I consider myself a Stephen King buff. I picked up my first King book when I was about 9 years old and have since read every single book he’s put out. I’ve also read almost every short story published. ALMOST (I’m only human). So, I thought it would be fun to compile a list of my top ten favorite King short stories. Obviously, I could make a list of about 100 but I’ve contained myself and narrowed it down to these ten. I also didn’t want to pick really obvious ones like The Mist or 1408 because I want you to find a short story on this list that you perhaps have never read before.
I focused mainly on those short stories that made my stomach drop when I got to the end, or gave me the creepy crawlies when I read it. You can either pick up the book that these stories are from, or have a look around online – a lot of them are up there for free in pdf format. But you didn’t hear it from me.
Here’s my recommendations:
NUMBER TEN – The Ten O’ Clock People
Coming in at number 10, this short story is out of the collection Nightmares and Dreamscapes, published in 1993. This story was previously unpublished so this book is the first time it was shared with the public. Now, this story might just be situational for me because the first time I read it, I was also trying to quit smoking. Surprisingly, this didn’t help.
The Ten O’ Clock People follows Pearson as he attempts to quit smoking. But he realizes when he quit smoking and is in that terrible state of craving a cigarettes but not being able to have one, he is able to see a strange side of reality that apparently only people trying to quit smoking can see. Many of the people around him and in positions of power are in fact inhuman monsters! When he sees one of these monsters he freaks out, naturally, and meets Duke who explains everything to him.
The story continues on in this vain, taking Pearson to a terrifying meeting, but I won’t tell anymore. Now, while this story doesn’t necessarily shock you, it is a very cool prospect. King wrote this story in three days in a “fever” like state. It is very reminiscent of John Carpenter’s They Live which came out in 1988.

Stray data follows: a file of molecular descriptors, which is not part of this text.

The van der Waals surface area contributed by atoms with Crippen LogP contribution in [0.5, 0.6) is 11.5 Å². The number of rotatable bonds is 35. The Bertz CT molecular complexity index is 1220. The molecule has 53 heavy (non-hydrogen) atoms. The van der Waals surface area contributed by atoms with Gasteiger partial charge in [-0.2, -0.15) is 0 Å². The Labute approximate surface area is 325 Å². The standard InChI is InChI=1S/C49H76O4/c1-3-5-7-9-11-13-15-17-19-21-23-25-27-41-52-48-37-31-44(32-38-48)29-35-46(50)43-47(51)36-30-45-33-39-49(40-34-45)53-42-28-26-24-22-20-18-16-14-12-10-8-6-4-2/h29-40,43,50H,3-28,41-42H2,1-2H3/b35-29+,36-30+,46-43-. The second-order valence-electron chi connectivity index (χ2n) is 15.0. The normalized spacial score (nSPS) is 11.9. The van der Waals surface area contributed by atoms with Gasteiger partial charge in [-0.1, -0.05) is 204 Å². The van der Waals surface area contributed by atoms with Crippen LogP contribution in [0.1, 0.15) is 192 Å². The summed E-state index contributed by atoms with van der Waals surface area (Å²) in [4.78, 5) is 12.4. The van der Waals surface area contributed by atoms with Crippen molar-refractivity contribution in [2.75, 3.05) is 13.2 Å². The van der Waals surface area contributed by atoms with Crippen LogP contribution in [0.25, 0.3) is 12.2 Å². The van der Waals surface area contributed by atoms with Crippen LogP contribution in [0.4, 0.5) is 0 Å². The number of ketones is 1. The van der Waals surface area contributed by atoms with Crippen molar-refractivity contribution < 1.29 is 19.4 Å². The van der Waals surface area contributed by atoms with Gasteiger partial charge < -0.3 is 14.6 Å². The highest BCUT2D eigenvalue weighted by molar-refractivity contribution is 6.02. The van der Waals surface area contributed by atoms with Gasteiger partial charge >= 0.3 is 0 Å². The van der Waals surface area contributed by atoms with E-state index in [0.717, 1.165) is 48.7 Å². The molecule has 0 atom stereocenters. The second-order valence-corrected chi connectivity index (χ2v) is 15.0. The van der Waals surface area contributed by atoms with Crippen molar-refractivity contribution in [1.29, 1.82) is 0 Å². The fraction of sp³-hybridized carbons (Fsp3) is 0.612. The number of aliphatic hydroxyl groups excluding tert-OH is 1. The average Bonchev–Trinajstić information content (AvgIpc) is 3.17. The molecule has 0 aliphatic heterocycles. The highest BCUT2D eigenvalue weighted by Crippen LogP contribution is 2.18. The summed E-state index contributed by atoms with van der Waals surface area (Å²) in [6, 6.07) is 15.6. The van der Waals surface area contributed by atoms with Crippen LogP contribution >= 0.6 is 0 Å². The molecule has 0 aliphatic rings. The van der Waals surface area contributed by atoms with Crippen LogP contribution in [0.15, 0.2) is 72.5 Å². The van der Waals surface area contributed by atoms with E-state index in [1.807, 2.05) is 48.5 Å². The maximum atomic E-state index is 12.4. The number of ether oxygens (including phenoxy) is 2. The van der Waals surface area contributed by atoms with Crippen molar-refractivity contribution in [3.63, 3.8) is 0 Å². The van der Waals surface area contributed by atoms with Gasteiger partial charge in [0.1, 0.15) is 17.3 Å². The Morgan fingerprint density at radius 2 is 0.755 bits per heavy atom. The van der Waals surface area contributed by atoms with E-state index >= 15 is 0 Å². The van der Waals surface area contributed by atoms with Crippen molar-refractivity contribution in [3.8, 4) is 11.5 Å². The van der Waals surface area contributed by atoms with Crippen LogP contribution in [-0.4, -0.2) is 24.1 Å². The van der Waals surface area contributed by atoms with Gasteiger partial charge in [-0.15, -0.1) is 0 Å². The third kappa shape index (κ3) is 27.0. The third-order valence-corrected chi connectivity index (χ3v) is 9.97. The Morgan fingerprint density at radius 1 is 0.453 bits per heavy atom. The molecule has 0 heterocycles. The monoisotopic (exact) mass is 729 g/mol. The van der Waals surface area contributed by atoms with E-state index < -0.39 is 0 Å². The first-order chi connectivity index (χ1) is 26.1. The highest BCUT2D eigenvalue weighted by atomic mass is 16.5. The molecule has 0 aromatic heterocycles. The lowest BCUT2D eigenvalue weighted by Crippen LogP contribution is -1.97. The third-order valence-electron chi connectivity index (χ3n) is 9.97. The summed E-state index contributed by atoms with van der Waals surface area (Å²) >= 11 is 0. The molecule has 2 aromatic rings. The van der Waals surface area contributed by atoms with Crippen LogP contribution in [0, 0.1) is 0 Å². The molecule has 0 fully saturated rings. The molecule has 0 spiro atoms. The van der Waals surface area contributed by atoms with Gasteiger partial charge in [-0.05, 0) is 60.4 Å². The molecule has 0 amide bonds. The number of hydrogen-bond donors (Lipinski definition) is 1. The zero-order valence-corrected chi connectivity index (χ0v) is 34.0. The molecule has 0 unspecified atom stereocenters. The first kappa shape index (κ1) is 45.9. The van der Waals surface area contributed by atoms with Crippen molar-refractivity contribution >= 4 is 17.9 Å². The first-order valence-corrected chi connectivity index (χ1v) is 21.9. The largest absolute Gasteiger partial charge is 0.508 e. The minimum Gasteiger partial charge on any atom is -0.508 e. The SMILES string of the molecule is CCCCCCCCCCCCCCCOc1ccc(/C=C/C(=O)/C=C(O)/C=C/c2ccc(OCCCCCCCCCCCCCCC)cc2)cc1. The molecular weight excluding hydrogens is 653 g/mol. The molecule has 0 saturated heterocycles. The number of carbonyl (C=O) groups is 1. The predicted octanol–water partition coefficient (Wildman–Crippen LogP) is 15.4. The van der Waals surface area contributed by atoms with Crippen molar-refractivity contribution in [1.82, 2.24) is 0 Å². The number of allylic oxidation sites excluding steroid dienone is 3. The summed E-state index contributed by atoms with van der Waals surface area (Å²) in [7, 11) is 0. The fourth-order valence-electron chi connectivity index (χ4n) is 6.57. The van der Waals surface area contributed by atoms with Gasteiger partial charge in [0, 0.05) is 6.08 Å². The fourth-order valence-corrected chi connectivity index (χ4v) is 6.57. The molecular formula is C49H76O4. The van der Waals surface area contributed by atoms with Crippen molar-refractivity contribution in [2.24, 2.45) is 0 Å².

Apparently it is also being made into a movie called Cessation which is supposed to come out this year, but is still sitting in “under development” and has no news surrounding it.
NUMBER NINE – Sorry, Right Number
Another story from Nightmares and Dreamscapes. This is one that will make your heart break into a 1000 pieces after the final reveal. King is so incredibly good at writing emotion and this story shows off that strength.
The story follows Katie Weiderman who is a mother and wife, chatting on the phone with her sister. After Katie ends her call, another call arrives and sounds like a traumatized woman sobbing and saying “take…please…take”. Katie must figure out who that caller is and what is really going on.
NUMBER EIGHT – Graduation Afternoon
This story comes from Just After Sunset which was released in 2008 and might be one of my favorite collections. While this story is short, it packs one hell of a punch that is completely unexpected so I don’t want to spoil anything. JUST READ IT – it would seriously take you like 20 minutes.
NUMBER SEVEN – The Dune
The Dune is in the most recent published collection – The Bazaar of Bad Dreams, which came out in 2015. This collection won a Shirley Jackson Award that same year. This story, originally published in 2011 in Granta, a literary magazine, tells the story of a retired Florida Supreme Court Judge named Harvey who has a strange obsession with a sand dune on a small island near his property. The reasons for Harvey’s obsession are fascinating and you can’t help but read it and put yourself in his shoes. This is one of those stories that makes you think about what you would do and how you would wield that kind of power.
NUMBER SIX – N.
Another one from Just After Sunset. This is a longer story but it’s very captivating and touches on human kind’s obsession with the unknown and wanting to keep looking even though you know you shouldn’t.
N is a man who is dealing with some strong OCD tendencies who is being seen by a psychiatrist named Johnny. N is convinced he has found a portal to another world in a field that’s filled with a circle of stones. Since then his OCD has increased and he struggles to convince Johnny that this field is real and that he must do what he does to stop the portal from opening.
Follow along as Johnny sets out for himself to uncover the truth and a terrifying plot unravels.
To campaign for Just After Sunset when it was released, N was made into a graphic video series, each video is about one and a half minutes, totaling 30 minutes in length. The episodes were drawn by Alex Maleey and colored by Jose Villarrubia. In 2010, Marvel published the first issue of the comic book adaptation and it became a four-issue limited series.